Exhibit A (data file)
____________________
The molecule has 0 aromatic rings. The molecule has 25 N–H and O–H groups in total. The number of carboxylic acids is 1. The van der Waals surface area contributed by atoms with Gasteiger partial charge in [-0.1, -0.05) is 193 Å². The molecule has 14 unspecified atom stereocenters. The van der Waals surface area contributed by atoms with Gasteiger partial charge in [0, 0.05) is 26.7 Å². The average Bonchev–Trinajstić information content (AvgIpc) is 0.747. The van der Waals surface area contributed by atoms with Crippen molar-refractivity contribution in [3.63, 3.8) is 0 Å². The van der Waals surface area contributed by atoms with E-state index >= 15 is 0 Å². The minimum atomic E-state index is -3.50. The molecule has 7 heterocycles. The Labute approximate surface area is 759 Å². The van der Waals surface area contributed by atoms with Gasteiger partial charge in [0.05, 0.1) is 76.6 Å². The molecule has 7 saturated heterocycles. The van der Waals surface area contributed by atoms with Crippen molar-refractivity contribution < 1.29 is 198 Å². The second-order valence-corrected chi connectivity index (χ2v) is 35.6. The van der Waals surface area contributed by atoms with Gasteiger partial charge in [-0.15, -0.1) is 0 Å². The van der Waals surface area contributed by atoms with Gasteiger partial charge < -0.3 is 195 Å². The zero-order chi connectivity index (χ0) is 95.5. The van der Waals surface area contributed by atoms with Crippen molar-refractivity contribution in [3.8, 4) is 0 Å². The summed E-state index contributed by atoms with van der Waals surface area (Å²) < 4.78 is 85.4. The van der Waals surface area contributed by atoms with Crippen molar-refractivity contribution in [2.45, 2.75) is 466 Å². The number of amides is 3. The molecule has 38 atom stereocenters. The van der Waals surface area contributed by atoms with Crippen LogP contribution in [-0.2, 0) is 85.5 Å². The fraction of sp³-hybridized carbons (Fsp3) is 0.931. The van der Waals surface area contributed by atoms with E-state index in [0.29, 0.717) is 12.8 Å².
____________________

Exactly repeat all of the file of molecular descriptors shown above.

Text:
The molecule has 0 aromatic rings. The molecule has 25 N–H and O–H groups in total. The number of carboxylic acids is 1. The van der Waals surface area contributed by atoms with Gasteiger partial charge in [-0.1, -0.05) is 193 Å². The molecule has 14 unspecified atom stereocenters. The van der Waals surface area contributed by atoms with Gasteiger partial charge in [0, 0.05) is 26.7 Å². The average Bonchev–Trinajstić information content (AvgIpc) is 0.747. The van der Waals surface area contributed by atoms with Crippen molar-refractivity contribution in [3.63, 3.8) is 0 Å². The van der Waals surface area contributed by atoms with E-state index >= 15 is 0 Å². The minimum atomic E-state index is -3.50. The molecule has 7 heterocycles. The Labute approximate surface area is 759 Å². The van der Waals surface area contributed by atoms with Gasteiger partial charge in [0.05, 0.1) is 76.6 Å². The molecule has 7 saturated heterocycles. The van der Waals surface area contributed by atoms with Crippen molar-refractivity contribution < 1.29 is 198 Å². The second-order valence-corrected chi connectivity index (χ2v) is 35.6. The van der Waals surface area contributed by atoms with Gasteiger partial charge in [-0.15, -0.1) is 0 Å². The van der Waals surface area contributed by atoms with Gasteiger partial charge < -0.3 is 195 Å². The zero-order chi connectivity index (χ0) is 95.5. The van der Waals surface area contributed by atoms with Crippen molar-refractivity contribution in [3.8, 4) is 0 Å². The summed E-state index contributed by atoms with van der Waals surface area (Å²) < 4.78 is 85.4. The van der Waals surface area contributed by atoms with Crippen molar-refractivity contribution in [2.45, 2.75) is 466 Å². The number of amides is 3. The molecule has 38 atom stereocenters. The van der Waals surface area contributed by atoms with Crippen LogP contribution in [-0.2, 0) is 85.5 Å². The fraction of sp³-hybridized carbons (Fsp3) is 0.931. The van der Waals surface area contributed by atoms with E-state index in [0.29, 0.717) is 12.8 Å².